The Town Crier

“Hear ye, hear ye!”

Long before Facebook, before Google, before cable news, and before newspapers was the Town Crier. Dating back to the 18th century, Town Criers were elaborately dressed men who would deliver the news to the town. Often carrying a large bell to gain the attention of the townsfolk, they would then declare out, “hear ye!” When the crowd had gathered, they would deliver the important news. Back in those days, if you wanted to “share” a story, you actually had to tell someone.

The Town Crier was an important part of society, keeping the people apprised of current events. But long before the Town Crier, David instituted his own version of it: the Town Prophesier. This person had an even more important job than keeping the town up to date on the current events or town scandals. His job was to announce the Word of the Lord.

1 Chronicles 25:1 David, together with the commanders of the army, set apart some of the sons of Asaph, Heman and Jeduthun for the ministry of prophesying, accompanied by harps, lyres and cymbals.  

Can you imagine this job? The job description might have looked like this: hear from the Lord and declare it to the people. What a cool job! They even had their own band that followed them around. I’ve always thought it would be cool to live life with a soundtrack, but these guys literally had that. Set apart for the ministry of prophesying… how about that?

As I reflect on this verse this morning, what strikes me is how important it is to hear from the Lord and declare it out. It has always been important. But we don’t need Town Criers; we don’t need professional prophesiers. WE can hear from the Lord. The prophet Joel said that God would pour out His Spirit on all people and it happened in Acts 2. Now YOU can hear from the Lord. YOU can prophesy. YOU can declare out what God is saying. 

You just have to take the time to ask and to listen.

The real expert

Acts  27:9-11 9 Much time had been lost, and sailing had already become dangerous because by now it was after the Fast. So Paul warned them, 10 “Men, I can see that our voyage is going to be disastrous and bring great loss to ship and cargo, and to our own lives also.” 11 But the centurion, instead of listening to what Paul said, followed the advice of the pilot and of the owner of the ship.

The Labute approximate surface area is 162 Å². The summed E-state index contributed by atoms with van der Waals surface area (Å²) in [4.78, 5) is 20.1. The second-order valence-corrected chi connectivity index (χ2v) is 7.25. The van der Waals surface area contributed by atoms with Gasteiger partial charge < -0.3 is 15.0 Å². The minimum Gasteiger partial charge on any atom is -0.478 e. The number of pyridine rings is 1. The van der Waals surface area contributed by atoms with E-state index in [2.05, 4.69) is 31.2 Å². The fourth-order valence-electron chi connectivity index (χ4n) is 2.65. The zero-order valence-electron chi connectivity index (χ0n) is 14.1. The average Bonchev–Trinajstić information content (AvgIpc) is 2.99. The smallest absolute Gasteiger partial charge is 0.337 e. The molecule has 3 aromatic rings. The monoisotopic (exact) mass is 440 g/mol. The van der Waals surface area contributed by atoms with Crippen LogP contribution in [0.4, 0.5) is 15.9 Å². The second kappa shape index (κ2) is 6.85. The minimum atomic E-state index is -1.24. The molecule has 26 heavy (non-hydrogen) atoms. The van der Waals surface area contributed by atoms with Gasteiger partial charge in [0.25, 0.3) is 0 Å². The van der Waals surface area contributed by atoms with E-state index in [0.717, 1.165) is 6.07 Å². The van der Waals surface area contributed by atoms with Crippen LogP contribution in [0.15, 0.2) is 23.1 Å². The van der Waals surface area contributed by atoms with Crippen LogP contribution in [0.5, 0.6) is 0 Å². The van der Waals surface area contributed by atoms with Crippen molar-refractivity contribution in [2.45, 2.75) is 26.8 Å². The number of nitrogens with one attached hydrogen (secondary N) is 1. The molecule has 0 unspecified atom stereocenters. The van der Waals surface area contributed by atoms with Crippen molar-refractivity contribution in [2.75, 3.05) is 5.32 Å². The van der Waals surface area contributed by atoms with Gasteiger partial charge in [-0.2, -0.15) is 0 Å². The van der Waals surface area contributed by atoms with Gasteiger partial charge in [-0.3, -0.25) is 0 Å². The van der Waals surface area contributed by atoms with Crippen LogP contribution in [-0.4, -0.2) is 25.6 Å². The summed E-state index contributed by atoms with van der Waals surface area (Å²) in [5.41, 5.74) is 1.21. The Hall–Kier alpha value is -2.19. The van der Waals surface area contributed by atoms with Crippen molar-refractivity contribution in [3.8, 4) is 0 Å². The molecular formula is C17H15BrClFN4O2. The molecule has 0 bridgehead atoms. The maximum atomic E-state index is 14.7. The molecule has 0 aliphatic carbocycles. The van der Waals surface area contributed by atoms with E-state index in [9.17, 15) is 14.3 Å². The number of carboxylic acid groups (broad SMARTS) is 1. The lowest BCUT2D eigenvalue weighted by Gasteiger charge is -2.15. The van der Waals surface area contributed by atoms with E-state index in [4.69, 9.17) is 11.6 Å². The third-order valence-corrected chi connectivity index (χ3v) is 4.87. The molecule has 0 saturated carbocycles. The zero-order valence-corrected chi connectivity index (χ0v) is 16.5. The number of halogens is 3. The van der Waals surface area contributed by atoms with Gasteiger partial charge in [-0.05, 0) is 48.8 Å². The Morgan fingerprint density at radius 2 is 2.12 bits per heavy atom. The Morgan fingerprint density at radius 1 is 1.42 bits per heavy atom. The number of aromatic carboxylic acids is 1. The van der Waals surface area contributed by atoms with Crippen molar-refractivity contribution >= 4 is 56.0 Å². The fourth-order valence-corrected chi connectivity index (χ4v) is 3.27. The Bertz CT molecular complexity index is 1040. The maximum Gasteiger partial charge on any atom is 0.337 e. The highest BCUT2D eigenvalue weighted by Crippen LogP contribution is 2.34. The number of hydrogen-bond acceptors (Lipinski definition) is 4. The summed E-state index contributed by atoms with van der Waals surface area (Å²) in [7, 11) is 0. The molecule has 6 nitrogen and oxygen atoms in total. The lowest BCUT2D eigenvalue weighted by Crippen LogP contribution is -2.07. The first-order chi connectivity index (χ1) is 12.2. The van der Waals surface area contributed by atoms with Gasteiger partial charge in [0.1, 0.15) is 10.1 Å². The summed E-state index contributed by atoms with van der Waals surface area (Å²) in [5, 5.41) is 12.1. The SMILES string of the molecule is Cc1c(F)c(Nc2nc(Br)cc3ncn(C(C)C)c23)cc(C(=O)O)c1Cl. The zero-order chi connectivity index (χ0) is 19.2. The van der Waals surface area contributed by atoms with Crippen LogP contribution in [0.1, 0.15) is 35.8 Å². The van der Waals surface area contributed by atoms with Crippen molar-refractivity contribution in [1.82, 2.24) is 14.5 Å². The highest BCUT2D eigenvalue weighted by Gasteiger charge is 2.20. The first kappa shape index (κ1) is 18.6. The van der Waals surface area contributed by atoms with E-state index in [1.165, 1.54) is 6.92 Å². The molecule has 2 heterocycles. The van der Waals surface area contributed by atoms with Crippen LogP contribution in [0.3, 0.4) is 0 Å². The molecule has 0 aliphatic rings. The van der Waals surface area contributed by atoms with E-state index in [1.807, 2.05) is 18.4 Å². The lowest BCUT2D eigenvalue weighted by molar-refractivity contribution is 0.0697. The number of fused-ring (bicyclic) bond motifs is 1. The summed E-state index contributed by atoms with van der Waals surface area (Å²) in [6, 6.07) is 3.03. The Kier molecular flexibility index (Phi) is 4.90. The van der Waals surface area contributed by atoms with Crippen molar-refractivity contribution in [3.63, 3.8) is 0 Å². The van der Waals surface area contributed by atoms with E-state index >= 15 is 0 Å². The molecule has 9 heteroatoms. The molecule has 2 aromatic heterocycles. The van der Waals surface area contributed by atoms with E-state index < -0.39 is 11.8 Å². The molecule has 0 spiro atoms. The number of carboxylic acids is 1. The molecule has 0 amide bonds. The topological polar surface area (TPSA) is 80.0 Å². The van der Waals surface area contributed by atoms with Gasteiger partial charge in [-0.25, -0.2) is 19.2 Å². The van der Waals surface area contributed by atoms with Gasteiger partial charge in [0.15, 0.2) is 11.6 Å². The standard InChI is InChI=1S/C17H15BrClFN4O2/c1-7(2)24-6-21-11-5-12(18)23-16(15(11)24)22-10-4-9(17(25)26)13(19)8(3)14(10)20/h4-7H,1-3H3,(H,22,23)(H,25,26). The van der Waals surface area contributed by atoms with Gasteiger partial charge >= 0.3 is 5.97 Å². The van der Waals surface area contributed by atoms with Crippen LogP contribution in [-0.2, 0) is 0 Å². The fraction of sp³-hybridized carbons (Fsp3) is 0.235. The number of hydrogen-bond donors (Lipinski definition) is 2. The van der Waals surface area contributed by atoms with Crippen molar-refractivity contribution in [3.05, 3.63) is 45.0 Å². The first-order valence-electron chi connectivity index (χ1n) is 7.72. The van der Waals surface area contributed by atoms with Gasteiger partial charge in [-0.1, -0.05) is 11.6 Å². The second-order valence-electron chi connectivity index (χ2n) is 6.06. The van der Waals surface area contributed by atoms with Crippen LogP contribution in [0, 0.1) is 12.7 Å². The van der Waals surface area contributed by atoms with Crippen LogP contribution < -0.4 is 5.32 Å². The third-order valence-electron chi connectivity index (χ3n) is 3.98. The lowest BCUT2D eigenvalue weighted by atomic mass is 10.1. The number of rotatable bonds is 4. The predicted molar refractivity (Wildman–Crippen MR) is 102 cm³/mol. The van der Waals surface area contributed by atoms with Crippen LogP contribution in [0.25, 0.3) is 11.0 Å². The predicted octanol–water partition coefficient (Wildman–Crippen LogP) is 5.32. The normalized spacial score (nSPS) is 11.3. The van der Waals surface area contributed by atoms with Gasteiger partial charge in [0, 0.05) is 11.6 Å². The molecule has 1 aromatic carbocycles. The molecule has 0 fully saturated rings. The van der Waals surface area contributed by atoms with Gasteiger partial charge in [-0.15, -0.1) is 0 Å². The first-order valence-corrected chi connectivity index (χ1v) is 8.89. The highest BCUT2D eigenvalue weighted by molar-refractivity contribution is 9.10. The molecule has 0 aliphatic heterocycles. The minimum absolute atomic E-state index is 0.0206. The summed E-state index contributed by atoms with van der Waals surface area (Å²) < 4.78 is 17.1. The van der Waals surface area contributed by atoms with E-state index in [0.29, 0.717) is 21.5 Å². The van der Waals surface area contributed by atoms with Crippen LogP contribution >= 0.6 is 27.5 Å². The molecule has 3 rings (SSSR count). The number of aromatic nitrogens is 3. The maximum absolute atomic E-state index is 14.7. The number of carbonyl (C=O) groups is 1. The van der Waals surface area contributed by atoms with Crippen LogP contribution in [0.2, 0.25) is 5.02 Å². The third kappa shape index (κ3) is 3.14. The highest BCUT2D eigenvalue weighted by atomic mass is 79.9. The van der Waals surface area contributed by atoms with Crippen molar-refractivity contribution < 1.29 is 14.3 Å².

expertsExperts. It’s fun to talk to them, isn’t it?  I’m not talking about people who think they are experts, I’m talking about the real deal – pilots who know how to fly planes, doctors who know how to perform surgery, and CEOs who know how to run a business.  We can gain so much insight from these people, their training, and their experience.  They have wisdom that we don’t have in their area.  But there’s another expert who knows even more.

Paul was on a ship with 275 other guys when thinks started getting a bit sketchy.  The captain of the ship said everything will be fine.  Wouldn’t he know best?  After all, he is the trained one.  He is the guy with experience.  But he was wrong; things weren’t fine.  The storm got bad and the shipp crashed.  How could Paul have known?  He was just an ordinary guy, let alone a prisoner.  No, Paul was not an expert.  He did, however, have the expert living inside of him.  Although the captain had training and experience, Paul had the Holy Spirit. 

You need the Holy Spirit, too!  You need his presence, his wisdom, his knowledge, and his power to walk through this life.  You don’t have to be an expert.  You don’t have to be trained.  You don’t have to be equipped.  If God calls you to something,  the Holy Spirit will give you all that you need to walk it out.  He is the real expert!  Lean on him and ask him to guide you through all of life’s decisions.  Let the words that come out of your mouth be his and let his expertise shine through you.

*Are you trying to live life without the real expert living in you? 

Mister Big Stuff

Luke 10:17-20  17 The seventy-two returned with joy and said, “Lord, even the demons submit to us in your name.” 18 He replied, “I saw Satan fall like lightning from heaven. 19 I have given you authority to trample on snakes and scorpions and to overcome all the power of the enemy; nothing will harm you. 20 However, do not rejoice that the spirits submit to you, but rejoice that your names are written in heaven.

Perspective.  That’s what Jesus gives the 72 when they return from their first mission trip.  They came back pumped up about all that happened while they were out.  Sick people were healed and even demons came out of people by the name of Jesus.  They thought that was pretty cool.  “No one can stop me now!”  But Jesus gave them perspective.  Of course the demons submitted to His name; Jesus was there when Satan was kicked out of heaven.  This shouldn’t really surprise you, Jesus was telling them.   And even though it’s true, don’t let it become what you get excited about.  Get excited about the fact that you get to spend eternity in heaven.

It’s good perspective, really.  I hear Christians talk about all the spiritual gifts they have.  I hear them talk about how effective they are at praying for people.  I hear them get all excited about casting out demons.  Don’t get me wrong, that’s all exciting stuff.  But what should be more exciting is our salvation and the salvation of others.  We get so caught up on what we have to offer and forget to rejoice in the one who offered it.  We think we are Mr. Big Stuff because of all our talents, but never mention who gave us those talents.

The focus should be on Him, not us.  When we focus on what we have and not on who He is, people will start turning to us and not Him.  Maybe that’s what you want, but it’s not what they need.   You shouldn’t have to talk about all your gifts, you should just give them back to the Lord by serving Him in them.  Talking about them usually comes from one of two places: insecurity and pride.  Sometimes it’s both.  It’s not about us, people!  It’s not about the gift; it’s about the giver of the gift.  So don’t rejoice in the fact that you’re all that, rejoice in the fact that your name is written in heaven.